MOTIVATING STUDENTS FOR MAKING EXERCISES IN AN ONLINE COURSE BY PROVIDING THEM SELF-EVALUATION CAPABILITIES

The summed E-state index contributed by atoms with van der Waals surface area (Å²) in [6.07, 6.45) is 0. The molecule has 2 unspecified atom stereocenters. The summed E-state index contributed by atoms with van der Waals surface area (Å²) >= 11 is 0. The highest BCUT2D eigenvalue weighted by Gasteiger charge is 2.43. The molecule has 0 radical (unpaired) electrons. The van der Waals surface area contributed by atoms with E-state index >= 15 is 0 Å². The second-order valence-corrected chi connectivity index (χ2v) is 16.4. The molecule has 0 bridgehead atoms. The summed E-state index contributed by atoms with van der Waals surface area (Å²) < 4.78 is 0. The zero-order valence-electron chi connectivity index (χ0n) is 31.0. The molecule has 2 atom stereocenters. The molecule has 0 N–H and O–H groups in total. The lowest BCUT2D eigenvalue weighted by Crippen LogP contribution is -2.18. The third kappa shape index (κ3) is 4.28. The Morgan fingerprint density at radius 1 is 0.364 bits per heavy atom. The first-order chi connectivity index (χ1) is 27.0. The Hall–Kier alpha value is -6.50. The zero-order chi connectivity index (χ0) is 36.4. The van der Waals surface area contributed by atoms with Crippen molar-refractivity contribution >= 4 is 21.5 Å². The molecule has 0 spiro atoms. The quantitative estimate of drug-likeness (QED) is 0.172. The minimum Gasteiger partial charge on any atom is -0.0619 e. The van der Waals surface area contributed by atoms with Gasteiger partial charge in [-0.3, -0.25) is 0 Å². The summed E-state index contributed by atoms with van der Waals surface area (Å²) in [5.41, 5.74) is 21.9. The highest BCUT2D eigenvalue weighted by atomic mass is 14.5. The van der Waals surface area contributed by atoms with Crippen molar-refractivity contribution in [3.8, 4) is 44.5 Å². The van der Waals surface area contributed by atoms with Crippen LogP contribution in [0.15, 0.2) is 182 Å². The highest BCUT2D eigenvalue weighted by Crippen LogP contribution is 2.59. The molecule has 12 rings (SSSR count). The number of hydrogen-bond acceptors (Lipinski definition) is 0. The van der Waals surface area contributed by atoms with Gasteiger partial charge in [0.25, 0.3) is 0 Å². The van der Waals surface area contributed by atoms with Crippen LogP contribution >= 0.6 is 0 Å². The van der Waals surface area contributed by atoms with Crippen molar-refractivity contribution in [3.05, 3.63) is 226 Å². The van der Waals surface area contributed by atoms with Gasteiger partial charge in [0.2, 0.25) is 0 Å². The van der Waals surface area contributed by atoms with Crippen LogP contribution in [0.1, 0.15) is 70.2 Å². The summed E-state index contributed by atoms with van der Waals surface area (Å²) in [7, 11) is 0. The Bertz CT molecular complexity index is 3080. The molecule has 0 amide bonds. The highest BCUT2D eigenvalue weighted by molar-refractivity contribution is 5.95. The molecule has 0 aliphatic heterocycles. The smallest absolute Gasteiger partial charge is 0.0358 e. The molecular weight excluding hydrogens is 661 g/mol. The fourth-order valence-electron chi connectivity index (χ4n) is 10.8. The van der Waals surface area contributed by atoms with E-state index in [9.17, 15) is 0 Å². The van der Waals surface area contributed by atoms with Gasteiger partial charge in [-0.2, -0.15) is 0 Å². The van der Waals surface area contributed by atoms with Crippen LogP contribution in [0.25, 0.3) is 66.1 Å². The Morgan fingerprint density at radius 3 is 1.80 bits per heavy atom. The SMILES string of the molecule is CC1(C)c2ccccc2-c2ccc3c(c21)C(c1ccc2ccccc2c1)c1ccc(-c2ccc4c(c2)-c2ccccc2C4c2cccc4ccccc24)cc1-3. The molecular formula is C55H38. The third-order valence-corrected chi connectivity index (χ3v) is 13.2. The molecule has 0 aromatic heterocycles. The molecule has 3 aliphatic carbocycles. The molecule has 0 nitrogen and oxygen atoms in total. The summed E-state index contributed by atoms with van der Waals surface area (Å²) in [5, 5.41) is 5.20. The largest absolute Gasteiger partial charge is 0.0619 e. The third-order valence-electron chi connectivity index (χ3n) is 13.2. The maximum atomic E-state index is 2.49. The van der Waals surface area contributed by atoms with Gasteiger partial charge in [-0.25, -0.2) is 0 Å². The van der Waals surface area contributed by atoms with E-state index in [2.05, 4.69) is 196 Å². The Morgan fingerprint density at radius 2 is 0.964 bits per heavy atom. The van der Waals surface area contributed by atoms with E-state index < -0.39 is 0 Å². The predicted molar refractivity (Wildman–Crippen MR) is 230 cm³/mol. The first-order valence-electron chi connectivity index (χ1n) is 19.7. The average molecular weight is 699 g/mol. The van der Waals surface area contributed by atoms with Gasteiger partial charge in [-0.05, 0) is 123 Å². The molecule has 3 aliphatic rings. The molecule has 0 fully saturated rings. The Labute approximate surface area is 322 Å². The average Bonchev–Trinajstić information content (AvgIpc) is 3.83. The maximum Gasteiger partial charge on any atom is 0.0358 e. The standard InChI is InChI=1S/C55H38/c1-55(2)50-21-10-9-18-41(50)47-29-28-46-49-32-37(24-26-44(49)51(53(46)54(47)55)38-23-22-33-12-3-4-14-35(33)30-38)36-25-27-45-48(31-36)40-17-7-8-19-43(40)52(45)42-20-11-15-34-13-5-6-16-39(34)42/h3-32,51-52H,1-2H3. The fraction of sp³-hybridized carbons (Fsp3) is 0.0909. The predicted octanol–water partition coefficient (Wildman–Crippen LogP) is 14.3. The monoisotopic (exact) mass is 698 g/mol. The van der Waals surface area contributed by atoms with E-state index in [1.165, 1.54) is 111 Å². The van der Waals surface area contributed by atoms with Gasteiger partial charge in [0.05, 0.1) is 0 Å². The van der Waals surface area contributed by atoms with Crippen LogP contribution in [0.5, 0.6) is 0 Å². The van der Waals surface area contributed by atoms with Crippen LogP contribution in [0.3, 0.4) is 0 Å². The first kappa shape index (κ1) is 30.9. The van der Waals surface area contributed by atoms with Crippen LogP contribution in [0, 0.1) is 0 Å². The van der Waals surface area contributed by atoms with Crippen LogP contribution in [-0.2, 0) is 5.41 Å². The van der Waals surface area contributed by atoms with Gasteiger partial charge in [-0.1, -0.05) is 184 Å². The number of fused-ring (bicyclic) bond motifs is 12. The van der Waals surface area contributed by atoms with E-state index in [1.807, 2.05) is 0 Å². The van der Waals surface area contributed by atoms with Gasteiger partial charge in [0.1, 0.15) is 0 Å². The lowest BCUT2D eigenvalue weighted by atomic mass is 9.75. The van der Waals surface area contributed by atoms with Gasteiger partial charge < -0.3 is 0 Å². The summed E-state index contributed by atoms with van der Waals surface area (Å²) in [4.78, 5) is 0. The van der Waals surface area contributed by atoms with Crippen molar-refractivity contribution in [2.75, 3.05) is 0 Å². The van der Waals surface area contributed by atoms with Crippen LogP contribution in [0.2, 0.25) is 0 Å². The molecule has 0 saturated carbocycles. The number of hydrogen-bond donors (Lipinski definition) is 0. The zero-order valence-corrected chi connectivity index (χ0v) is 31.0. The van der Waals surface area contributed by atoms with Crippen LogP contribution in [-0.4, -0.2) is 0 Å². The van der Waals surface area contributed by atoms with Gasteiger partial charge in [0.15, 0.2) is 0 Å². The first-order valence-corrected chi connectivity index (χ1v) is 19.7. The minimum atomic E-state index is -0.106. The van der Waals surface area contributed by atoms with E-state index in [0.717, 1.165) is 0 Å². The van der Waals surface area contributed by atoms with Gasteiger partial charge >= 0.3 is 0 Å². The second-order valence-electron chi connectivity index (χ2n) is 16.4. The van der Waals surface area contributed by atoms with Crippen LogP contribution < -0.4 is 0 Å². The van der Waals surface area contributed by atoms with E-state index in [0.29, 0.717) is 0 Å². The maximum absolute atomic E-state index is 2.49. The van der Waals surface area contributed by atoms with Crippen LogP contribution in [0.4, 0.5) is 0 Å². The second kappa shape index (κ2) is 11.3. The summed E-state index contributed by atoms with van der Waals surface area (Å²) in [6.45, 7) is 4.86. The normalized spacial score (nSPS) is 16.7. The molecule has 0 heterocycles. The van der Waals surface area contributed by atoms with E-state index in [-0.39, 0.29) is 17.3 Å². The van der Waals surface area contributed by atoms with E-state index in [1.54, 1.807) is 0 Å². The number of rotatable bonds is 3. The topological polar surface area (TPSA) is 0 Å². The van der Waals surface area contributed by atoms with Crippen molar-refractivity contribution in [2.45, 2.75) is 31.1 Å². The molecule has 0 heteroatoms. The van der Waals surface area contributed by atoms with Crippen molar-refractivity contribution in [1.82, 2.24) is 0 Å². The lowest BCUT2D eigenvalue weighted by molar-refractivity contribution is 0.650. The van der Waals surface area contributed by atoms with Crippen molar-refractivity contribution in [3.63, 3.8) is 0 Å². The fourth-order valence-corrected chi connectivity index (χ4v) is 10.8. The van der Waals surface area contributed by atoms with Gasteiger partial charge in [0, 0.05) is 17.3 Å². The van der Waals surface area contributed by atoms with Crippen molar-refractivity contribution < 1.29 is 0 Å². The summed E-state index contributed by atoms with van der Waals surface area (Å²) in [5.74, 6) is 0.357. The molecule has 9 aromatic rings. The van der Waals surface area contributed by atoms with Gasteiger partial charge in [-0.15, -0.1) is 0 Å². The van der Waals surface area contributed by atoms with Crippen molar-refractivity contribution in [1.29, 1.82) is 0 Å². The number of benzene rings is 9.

This paper describes the tools and techniques used in an e-learning course on embedded software development. This course is part of the EOLES (Electronics and Optics e-Learning for Embedded Systems) program aimed at students of the North-African countries where internet connection is not continuously stable. Originally the project was funded as an EU TEMPUS project and now it is self-supporting and coordinated by the University of Limoges in France (UNILIM). The project aims to provide a third year bachelor degree relying exclusively on blended learning, including e-learning and remote laboratories. While the complete EOLES course contains 15 TUs (Technical Units), this paper focusses on only one of them: TU-13, dealing with embedded software development, awarding for 6 ECTUs (European Transfer Credit Units). This TU-13 is steered by the University of Leuven in Belgium (KU Leuven), Faculty of Engineering Technology. Amongst others, the unit contains a course on the C programming language. The course can be followed online using streaming services, but a downloadable equivalent is available for those students not continuously having access to a stable internet connection. A typical programming course requires a lot of scaffolding, and thus special care was taken in providing the customized support while students are both online and offline. The main idea is that whilst students have the possibility to ask questions to their peers in an online forum, the instructor still manages this forum and validates the answers. If necessary, the instructor posts an accurate reply. Next to this forum, students get automated offline feedback on the exercises they make, based on automated software tests provided with default exercise templates running on their proper laptops. Students are requested to submit their solutions at regular time intervals. Although self-evaluation is available, validation of correctness of their exercises is still necessary. Finally, the paper discusses a correlation between the students passing all self-evaluation exercises (formative evaluations) and their results of on a written examination (summative evaluation) held at the end of the course.